Hamstring or Thigh Injury Compensation Claims
If your life, or the life of a loved one, has been affected by a thigh injury we can help.
The purpose of this guide is to help anyone who has suffered a thigh injury and is considering a legal claim for compensation. If you are looking for medical advice, please see the NHS website.
In our guide to claiming
hamstring or thigh injury compensation:
The hamstrings are a group of muscles that run along the back of the thigh. When too much force is placed on these muscles, they can overstretch, tear or rupture. This often happens when the hamstrings are stretched beyond their natural limit, for example, during high-exertion sports like skiing, or in an unexpected slip or trip accident.
With severe injuries, other parts of the thigh may also be damaged in addition to the hamstrings. For example, the quadriceps at the front of the thigh and its associated ligaments may rupture, or there may be damage to the large femur bone that runs through the thigh to the knee. Because the femur is so strong, it usually takes a lot of force to cause break, such as a high-speed road traffic accident or fall from height.
Most people who have suffered hamstring and thigh injuries experience a full recovery following a course of treatment and rest. However, even relatively minor hamstring tears are painful and debilitating, and are likely to result in financial loss. More serious injuries could require physiotherapy or surgery to repair.
What are the symptoms of hamstring and thigh injuries?
Symptoms of a hamstring injury include a sudden, sharp stabbing pain in the back of the leg with swelling in the hours following the accident. Pain will often increase if the injured muscles are stretched or contracted.
Pulls or strains to the quadriceps may be characterised by pain in front of the thigh. If there is underlying damage to the bone, it will become difficult to bear any weight on the injured leg. Hamstring and thigh injuries are often connected. Damage to the quadriceps can cause damage to the hamstrings and vice versa due to a strength imbalance between the two muscle groups.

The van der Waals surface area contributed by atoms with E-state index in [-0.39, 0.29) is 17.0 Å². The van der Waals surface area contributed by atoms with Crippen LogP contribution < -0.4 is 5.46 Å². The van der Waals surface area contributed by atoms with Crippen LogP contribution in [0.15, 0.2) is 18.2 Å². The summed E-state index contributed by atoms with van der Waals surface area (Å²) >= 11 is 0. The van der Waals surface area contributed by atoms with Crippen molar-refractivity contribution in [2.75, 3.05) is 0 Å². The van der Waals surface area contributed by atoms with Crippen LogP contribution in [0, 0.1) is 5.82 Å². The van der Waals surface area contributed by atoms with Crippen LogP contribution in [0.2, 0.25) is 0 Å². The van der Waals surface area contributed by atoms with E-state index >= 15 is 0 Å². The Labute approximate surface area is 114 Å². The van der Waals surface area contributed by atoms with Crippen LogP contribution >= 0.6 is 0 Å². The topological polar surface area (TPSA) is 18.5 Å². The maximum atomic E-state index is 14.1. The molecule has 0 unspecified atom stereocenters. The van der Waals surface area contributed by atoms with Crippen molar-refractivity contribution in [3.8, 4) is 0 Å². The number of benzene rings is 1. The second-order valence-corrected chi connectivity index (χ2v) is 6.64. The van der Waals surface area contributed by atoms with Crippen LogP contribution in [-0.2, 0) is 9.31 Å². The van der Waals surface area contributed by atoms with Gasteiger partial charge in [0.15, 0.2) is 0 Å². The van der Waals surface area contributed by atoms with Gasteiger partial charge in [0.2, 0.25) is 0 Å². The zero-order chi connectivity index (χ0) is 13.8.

Hamstring and thigh injuries can take a long time to heal and may temporarily restrict your ability to work or carry out household tasks, driving and sporting activities. A successful compensation claim can assist with ongoing medical expenses and ensure that an injured party receives the support and financial compensation they are entitled to.
Do I have a hamstring or thigh injury claim?
As a basic rule, you will be eligible to make a hamstring or thigh injury claim if you sustained an injury:
- within the last three years, and;
- another person was to blame, and;
- that person owed you a duty of care.
Injury claim eligibility - Common questions
What if a child was injured?
The 3 year rule does not apply to minors.
A claim can be pursued for anyone under the age of 18 by a parent, guardian or litigation friend. The injured child has up to the age of 21 to start a hamstring or thigh injury claim on their own behalf.
What if I want to make a multi-party or group claim?
A multi-party claim (sometimes referred to as a 'group claim' or a 'class action') brought by a group of people who have sustained the same or similar injuries due to the negligence of the same defendant. How you start a multi-party claim will depend on the circumstances and we recommend you speak to a solicitor for more information.
The amount of money you could claim for your hamstring or thigh injury will depend on:
- the extent of your injury, and
- any financial losses or costs you have incurred.
At the start of your claim, your solicitor will consider the many ways your hamstring or thigh injury has affected your life. Your solicitor will take all of these effects into account to calculate the correct compensation award for you.
This calculation will factor in 'general damages' and 'special damages'.
General damages are awarded for pain, suffering and loss of amenity (PSLA).
Awards for general damages are set by the Judicial College and published in their guidelines for personal injury awards.
Special damages are for financial losses and expenses you have incurred as a result of the accident.
What can I claim for after a hamstring or thigh injury? (see list)